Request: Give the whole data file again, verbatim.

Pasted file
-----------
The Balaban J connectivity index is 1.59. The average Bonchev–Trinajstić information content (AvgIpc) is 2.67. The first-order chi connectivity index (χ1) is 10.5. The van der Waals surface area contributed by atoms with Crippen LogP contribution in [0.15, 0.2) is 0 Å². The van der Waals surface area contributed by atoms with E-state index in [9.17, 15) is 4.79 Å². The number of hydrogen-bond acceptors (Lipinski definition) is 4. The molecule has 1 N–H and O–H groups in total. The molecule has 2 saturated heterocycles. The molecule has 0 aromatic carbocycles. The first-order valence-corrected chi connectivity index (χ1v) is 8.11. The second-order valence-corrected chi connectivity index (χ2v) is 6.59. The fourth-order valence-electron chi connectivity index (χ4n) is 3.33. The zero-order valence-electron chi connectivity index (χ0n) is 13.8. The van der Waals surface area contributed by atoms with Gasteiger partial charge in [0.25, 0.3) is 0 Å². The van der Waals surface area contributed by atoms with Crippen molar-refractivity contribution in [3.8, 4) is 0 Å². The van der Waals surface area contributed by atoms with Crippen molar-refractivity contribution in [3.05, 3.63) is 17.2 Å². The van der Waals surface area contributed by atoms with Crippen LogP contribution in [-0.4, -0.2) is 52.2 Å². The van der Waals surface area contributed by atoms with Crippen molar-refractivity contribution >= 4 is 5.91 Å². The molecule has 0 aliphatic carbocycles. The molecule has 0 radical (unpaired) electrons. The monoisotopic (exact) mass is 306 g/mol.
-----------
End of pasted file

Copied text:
The Balaban J connectivity index is 1.59. The average Bonchev–Trinajstić information content (AvgIpc) is 2.67. The first-order chi connectivity index (χ1) is 10.5. The van der Waals surface area contributed by atoms with Crippen LogP contribution in [0.15, 0.2) is 0 Å². The van der Waals surface area contributed by atoms with E-state index in [9.17, 15) is 4.79 Å². The number of hydrogen-bond acceptors (Lipinski definition) is 4. The molecule has 1 N–H and O–H groups in total. The molecule has 2 saturated heterocycles. The molecule has 0 aromatic carbocycles. The first-order valence-corrected chi connectivity index (χ1v) is 8.11. The second-order valence-corrected chi connectivity index (χ2v) is 6.59. The fourth-order valence-electron chi connectivity index (χ4n) is 3.33. The zero-order valence-electron chi connectivity index (χ0n) is 13.8. The van der Waals surface area contributed by atoms with Gasteiger partial charge in [0.25, 0.3) is 0 Å². The van der Waals surface area contributed by atoms with Crippen molar-refractivity contribution in [3.8, 4) is 0 Å². The van der Waals surface area contributed by atoms with Crippen molar-refractivity contribution in [3.05, 3.63) is 17.2 Å². The van der Waals surface area contributed by atoms with Crippen LogP contribution in [-0.4, -0.2) is 52.2 Å². The van der Waals surface area contributed by atoms with Crippen molar-refractivity contribution >= 4 is 5.91 Å². The molecule has 0 aliphatic carbocycles. The molecule has 0 radical (unpaired) electrons. The monoisotopic (exact) mass is 306 g/mol.